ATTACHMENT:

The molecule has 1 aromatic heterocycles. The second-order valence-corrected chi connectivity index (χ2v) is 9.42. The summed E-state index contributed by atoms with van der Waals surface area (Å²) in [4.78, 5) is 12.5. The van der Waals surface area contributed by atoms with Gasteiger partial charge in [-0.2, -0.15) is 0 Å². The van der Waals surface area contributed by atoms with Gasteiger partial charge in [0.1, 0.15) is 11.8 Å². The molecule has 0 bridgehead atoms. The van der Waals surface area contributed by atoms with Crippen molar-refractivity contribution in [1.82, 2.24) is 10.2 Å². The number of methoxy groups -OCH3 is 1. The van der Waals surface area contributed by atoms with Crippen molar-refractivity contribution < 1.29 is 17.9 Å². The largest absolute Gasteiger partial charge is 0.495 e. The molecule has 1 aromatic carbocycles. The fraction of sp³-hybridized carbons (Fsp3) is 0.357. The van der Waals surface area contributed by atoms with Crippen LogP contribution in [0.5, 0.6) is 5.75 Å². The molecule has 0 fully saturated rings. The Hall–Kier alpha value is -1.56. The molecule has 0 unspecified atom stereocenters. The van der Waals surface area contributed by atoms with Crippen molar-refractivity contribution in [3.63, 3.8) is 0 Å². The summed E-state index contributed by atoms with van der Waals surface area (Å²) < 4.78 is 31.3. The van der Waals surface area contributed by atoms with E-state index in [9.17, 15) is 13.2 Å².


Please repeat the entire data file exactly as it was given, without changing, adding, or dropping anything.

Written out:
The molecule has 1 aromatic heterocycles. The second-order valence-corrected chi connectivity index (χ2v) is 9.42. The summed E-state index contributed by atoms with van der Waals surface area (Å²) in [4.78, 5) is 12.5. The van der Waals surface area contributed by atoms with Gasteiger partial charge in [-0.2, -0.15) is 0 Å². The van der Waals surface area contributed by atoms with Gasteiger partial charge in [0.1, 0.15) is 11.8 Å². The molecule has 0 bridgehead atoms. The van der Waals surface area contributed by atoms with Crippen molar-refractivity contribution in [1.82, 2.24) is 10.2 Å². The number of methoxy groups -OCH3 is 1. The van der Waals surface area contributed by atoms with Crippen molar-refractivity contribution < 1.29 is 17.9 Å². The largest absolute Gasteiger partial charge is 0.495 e. The molecule has 1 aromatic carbocycles. The fraction of sp³-hybridized carbons (Fsp3) is 0.357. The van der Waals surface area contributed by atoms with Crippen LogP contribution in [0.5, 0.6) is 5.75 Å². The molecule has 0 fully saturated rings. The Hall–Kier alpha value is -1.56. The molecule has 0 unspecified atom stereocenters. The van der Waals surface area contributed by atoms with Crippen molar-refractivity contribution in [3.63, 3.8) is 0 Å². The summed E-state index contributed by atoms with van der Waals surface area (Å²) < 4.78 is 31.3. The van der Waals surface area contributed by atoms with E-state index in [9.17, 15) is 13.2 Å².